Belize Archaeological Dig Proves Climate Change and Migration Are Nothing New!



Archaeologists find signs in Belize that climate change and migration are inexorably intertwined.

There’s no denying it: Strange and sometimes catastrophic weather experienced around the globe is making a solid case for climate change. While Central America has stayed out of the news as headlines focus on diminishing Polar ice caps and catastrophic melting in Greenland, breaking news from Belize is just beginning to grab the world’s attention: Archaeologists are proving that migration and climate change go together.

What exactly has grabbed the attention of climatologists, archaeologists, and historians? New Belize digs that have unearthed some of this hemisphere’s earliest tools, each of which contributes to a growing body of research that Mesoamericans experienced climate change that leads to southern migration patterns. In fact, a close collaboration between project social scientists and local Maya communities (whose ancestors created these tools many centuries ago) is one of the most interesting aspects of this project.

According to the publication Science Daily, University of New Mexico (UNM) teams, working in Belize’s Bladen Nature Reserve, recently found “some of the earliest stone tools ever used in southern Mesoamerica.” These tools are evidence that “waves of immigrants” from the north, responding to ice age encroachment, fled south around 13,000 years ago, bringing with them stone tools necessary to help them adapt to warmer surroundings.

“Popular Archaeology” editors were so impressed by this news, details, and photos of students working on the Belize dig were featured on the front page of their September 2019 issue. They quote dig principle, UNM Anthropology Professor Keith Prufer, with saying that “This is an area of research for which we have very poor data regarding early humans.” This project is likely to add substantive evidence to that void.

What contemporary lessons can we learn from this project’s ongoing discoveries? That human beings are amazingly adaptable. When climate change made inhabited areas unlivable, people were clever and creative enough to see the signs, adapt their lifestyles and undertake migrations that were likely arduous and dangerous. But the will to survive proved stronger than changing weather patterns.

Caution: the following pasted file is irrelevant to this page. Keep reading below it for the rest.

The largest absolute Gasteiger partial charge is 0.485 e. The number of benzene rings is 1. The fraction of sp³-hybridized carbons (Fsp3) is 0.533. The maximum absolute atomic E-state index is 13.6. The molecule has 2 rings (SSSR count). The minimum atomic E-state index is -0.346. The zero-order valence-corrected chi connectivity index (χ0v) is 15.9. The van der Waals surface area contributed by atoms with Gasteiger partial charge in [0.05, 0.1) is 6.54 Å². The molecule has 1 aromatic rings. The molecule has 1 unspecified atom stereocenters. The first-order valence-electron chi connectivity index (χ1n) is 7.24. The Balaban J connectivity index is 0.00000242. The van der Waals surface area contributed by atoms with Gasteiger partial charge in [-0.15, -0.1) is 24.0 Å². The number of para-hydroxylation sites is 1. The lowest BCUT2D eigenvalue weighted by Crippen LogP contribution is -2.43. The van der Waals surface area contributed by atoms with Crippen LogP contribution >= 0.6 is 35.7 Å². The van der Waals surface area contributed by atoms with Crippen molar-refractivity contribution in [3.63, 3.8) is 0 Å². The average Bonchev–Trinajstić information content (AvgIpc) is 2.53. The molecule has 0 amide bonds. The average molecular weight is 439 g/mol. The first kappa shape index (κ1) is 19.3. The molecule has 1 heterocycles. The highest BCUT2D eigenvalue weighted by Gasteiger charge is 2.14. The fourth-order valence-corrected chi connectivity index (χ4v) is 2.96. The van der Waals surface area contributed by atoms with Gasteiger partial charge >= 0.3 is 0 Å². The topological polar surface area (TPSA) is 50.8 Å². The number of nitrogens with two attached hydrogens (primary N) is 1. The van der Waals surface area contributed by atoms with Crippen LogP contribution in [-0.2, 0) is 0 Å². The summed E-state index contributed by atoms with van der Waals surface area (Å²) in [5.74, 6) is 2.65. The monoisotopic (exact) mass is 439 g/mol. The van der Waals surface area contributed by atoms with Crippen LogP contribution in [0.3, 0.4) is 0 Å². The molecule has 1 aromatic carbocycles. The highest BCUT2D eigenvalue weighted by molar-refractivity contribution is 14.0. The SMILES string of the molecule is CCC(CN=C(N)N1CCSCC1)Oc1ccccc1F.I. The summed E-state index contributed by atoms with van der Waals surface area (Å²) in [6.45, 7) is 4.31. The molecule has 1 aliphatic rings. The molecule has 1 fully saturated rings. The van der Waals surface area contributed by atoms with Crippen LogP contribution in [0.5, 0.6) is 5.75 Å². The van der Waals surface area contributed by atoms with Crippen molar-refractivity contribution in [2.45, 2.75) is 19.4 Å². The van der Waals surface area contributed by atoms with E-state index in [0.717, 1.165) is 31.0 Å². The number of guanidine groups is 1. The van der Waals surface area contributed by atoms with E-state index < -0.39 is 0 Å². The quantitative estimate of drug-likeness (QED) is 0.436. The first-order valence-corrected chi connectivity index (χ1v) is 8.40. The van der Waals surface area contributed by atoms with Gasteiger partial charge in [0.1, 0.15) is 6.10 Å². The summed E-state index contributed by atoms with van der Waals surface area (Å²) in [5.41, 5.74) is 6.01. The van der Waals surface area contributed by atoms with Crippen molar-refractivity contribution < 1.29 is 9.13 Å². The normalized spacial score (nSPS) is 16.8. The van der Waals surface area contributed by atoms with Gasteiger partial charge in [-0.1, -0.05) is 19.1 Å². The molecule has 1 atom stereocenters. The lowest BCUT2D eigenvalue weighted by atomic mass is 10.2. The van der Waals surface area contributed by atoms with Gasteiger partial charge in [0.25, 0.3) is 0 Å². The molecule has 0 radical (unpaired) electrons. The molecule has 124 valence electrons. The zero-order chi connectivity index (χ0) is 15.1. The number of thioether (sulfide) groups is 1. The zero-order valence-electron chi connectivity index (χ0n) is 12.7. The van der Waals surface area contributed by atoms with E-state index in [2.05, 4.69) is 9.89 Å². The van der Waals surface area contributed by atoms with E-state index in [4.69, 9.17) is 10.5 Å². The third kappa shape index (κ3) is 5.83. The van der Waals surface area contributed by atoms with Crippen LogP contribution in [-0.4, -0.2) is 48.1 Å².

If your interest is piqued by this fascinating project and you’re interested in seeing why Belize is fast becoming a leader in Western Hemisphere archaeological research, you’ll need accommodations to sustain you during your own investigative journey. Chabil Mar not only offers luxurious lodgings, a gourmet onsite restaurant and Belize vacation packages, but as the only full-service resort on the Placencia Peninsula, guests can arrange for archaeological tours guaranteed to satisfy everyone’s curiosity.

Shoulder season rates remain in effect until December 19th, so you may even save money while you delve into the past. As news of these discoveries spread, Belize anticipates a tourism spike, so you’re advised to book your villa as early as possible in order to see for yourself what the scientific world is talking about!

Visit our website for more information on Belize, and don’t hesitate to send us an email, or call US/CAN Toll Free: 1-866-417-2377, Local: (011-501) 523-3606, if you have questions or need help in planning a Belize vacation.

Belize to Host Central American Beach Volleyball Championship

belize volleyball

Sports fans in Belize and beyond are eagerly anticipating the kick-off of the XIX Central American Men’s & Women’s Beach Volleyball Championship. The event will take place on Kukumba Beach in Old Belize from August 16th to August 19th, 2019.

Games will begin at 9:00 am on each day of the tournament and will run through until approximately 6:00 pm. The cost to attend a full day of high-level beach volleyball is just $10.

This year, Belize will have three teams competing in the tournament:

  • Bryton Codd and Francis Hauze (Males)
  • Michael Jenkins and Edgar Martinez (Males)
  • Emma Hoare and Clara Sabal (Females)

Hopes are high for these teams after a strong performance at the U-21 Central American Beach Volleyball Championship in Guatemala in July. Francis Hauze and Michael Jenkins, in particular, will be hoping that they can replicate or better their bronze medals from that tournament.

The Belizean teams, who have been coached by Profe Juan Carlos Perdomo, will compete against teams from six other Central American nations to see who will be crowned the champion. Those countries are, Costa Rica, El Salvador, Guatemala, Honduras, Nicaragua, and Panama.

The entire staff and management team here at Chabil Mar wishes all of the Belizean teams the best of luck in the upcoming competition. We will be cheering loudly and are confident that they will do the entire nation proud!

Anyone who will be attending the tournament is, of course, always welcome to stay in one of our luxurious villas. Our comfortable rooms, delicious dining options, and scenic views are the perfect spot to come back to after a long day of cheering on the home team.

Visit our website for more information on Belize, and don’t hesitate to send us an email, or call US/CAN Toll Free: 1-866-417-2377, Local: (011-501) 523-3606, if you have questions or need help in planning a Belize vacation.